jan International Mesothelioma News

Mesothelioma Web logo



  1. South Korea Environmental Group Urges Government Study

  2. Asbestos Closes York Primary School

  3. Hong Kong Moves to Compensate Mesothelioma Victims

  4. Australia Adds Alimta to Pharmaceutical Benefits Scheme

  5. Report Examines Asbestos Exposure at one Derby School

  6. Alang Shipyard Seeking Outside Firm for Asbestos Removal

  7. South Korean Family Wins Landmark Case

  8. Review Finds 63 Cases of Major Asbestos Violations

  9. Scotland Moves to Re-institute Compensation for Pleural Plaques

  10. Asbestos Victims Memorialized in Rochdale

  11. Ruling Restricts Asbestos Compensation

  12. Asbestos Contamination a Serious Problem for Aberdeen Schools

  13. Ruling to Set New Legal Precedent for UK Victims

  14. Another Australian Town Grapples With Asbestos

  15. Alarming Mesothelioma Rates Near Abandoned Japanese Factory

  16. UK Study: Workers Dismissing Asbestos Risks

  17. New South Wales Mesothelioma Registry to Be Eliminated

  18. India's Supreme Court to Hear "Blue Lady" Case

  19. South Africa to Vote on Asbestos Ban

  20. Wales Considering Proposals for Expanded Mesothelioma Compensation

  21. New Mesothelioma Research Center to Open in Sydney

  22. Companies Fined After Failing to Comply with Asbestos Regulations

  23. The British Lung Foundation's Mesothelioma Charter

  24. Asbestos Time Bomb May Kill 120,000 in UK

  25. Boysenberries might impede mesothelioma

  26. Payout Finalized in James Hardie Deal

  27. Seoul Subways Inundated with Asbestos

  28. The Ghost Ships of Hartlepool

  29. UK Asbestos Compensation Bill Explained

  30. Asbestos to be removed from 58 story building

  31. Demonstrators demand asbestos inquiry

  32. Alstom Power Boiler liable for exposing workers to asbestos

  33. The Future of Asbestos in the World

    While the risks of asbestos continue to come to the forefront of society, a number of major industrial countries continue to use or allow asbestos to be manufactured, imported, and used in everyday products.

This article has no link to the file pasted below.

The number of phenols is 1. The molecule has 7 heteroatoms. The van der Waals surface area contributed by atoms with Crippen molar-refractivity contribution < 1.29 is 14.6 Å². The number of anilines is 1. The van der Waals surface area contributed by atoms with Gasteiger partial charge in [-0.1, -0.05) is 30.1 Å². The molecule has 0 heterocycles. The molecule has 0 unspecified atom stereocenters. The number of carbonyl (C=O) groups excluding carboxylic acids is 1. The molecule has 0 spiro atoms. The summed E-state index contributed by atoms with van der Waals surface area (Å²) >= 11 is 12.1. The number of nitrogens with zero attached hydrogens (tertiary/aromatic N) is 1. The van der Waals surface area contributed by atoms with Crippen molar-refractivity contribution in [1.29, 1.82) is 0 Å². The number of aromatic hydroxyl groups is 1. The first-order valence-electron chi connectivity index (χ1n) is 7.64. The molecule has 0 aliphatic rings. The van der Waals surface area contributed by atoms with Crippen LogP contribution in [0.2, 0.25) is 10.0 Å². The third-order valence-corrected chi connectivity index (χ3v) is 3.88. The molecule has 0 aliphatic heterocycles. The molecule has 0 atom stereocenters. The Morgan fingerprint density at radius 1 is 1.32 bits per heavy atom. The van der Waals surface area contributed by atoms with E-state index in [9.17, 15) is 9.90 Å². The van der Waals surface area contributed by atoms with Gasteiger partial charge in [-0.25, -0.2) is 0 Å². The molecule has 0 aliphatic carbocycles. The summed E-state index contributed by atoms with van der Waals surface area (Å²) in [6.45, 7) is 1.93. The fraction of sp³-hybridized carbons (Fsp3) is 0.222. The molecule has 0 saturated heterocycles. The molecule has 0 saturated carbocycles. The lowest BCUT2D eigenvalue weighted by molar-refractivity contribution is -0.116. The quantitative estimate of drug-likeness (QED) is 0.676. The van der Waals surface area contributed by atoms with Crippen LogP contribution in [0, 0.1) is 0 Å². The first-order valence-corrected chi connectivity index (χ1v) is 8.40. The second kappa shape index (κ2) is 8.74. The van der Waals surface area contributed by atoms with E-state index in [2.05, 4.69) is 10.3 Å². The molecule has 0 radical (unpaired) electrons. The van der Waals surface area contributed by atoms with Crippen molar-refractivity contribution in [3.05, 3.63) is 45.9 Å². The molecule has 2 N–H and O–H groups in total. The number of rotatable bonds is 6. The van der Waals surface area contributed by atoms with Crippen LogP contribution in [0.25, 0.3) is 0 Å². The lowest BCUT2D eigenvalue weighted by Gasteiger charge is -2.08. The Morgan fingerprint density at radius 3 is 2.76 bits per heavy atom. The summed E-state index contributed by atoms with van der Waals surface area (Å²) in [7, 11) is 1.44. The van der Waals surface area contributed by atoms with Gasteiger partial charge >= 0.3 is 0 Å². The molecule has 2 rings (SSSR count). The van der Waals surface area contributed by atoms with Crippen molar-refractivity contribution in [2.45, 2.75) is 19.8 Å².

The United States continues to allow asbestos to be used EPA regulated the substance beginning in 1989 allowing only 6 forms to be used.

    Recent actions within the United States have been the formation of a number of political action groups lobbying for its removal. This recent groundswell has been reinforced by Sen. Patty Murray D-Wash who proposed the Ban Asbestos in America bill in May 2003 which would outlaw the substance and increase funding for treatment and research for those suffering from asbestos related conditions like mesothelioma.

    Here is a list of countries that have completely banned asbestos and no longer engage in the production or trade of it: (As of 2005)

    Chile Cyprus Finland
    Ireland Kuwait Latvia
    Malta Monaco New Zealand
    Norway Slovenia Sweden

    The following is a list of countries that have banned asbestos but still produce it in small quantities or trade it:

    Argentina Australia Austria
    Belgium Croatia Czech Republic
    Denmark Estonia France
    Germany Greece Hungary
    Iceland Italy Japan
    Lithuania Luxembourg Poland
    Portugal Saudi Arabia Slovakia
    South Africa Spain Switzerland
    The Netherlands United Kingdom Uruguay

    The following countries have ratified ILO 162. The International Labor Organization holds conferences that aim to address a specific workplace concerns and convened in 1986 to formulate rules on asbestos in the workplace. They created a set of rules to encourage employee safety from asbestos exposure by focusing on setting standards and responsibilities for company’s and governments. The following countries as of 2005 have signed their proclamation:

    Belgium Bolivia Bosnia & Herzegovina
    Brazil Cameroon Canada
    Chile Colombia Croatia
    Cyprus Ecuador Finland
    Germany Guatemala Japan
    Macedonia Portugal Russia
    Serbia & Montenegro Slovenia Switzerland
    Uganda Uruguay Zimbabwe



    Read excerpts from medical publications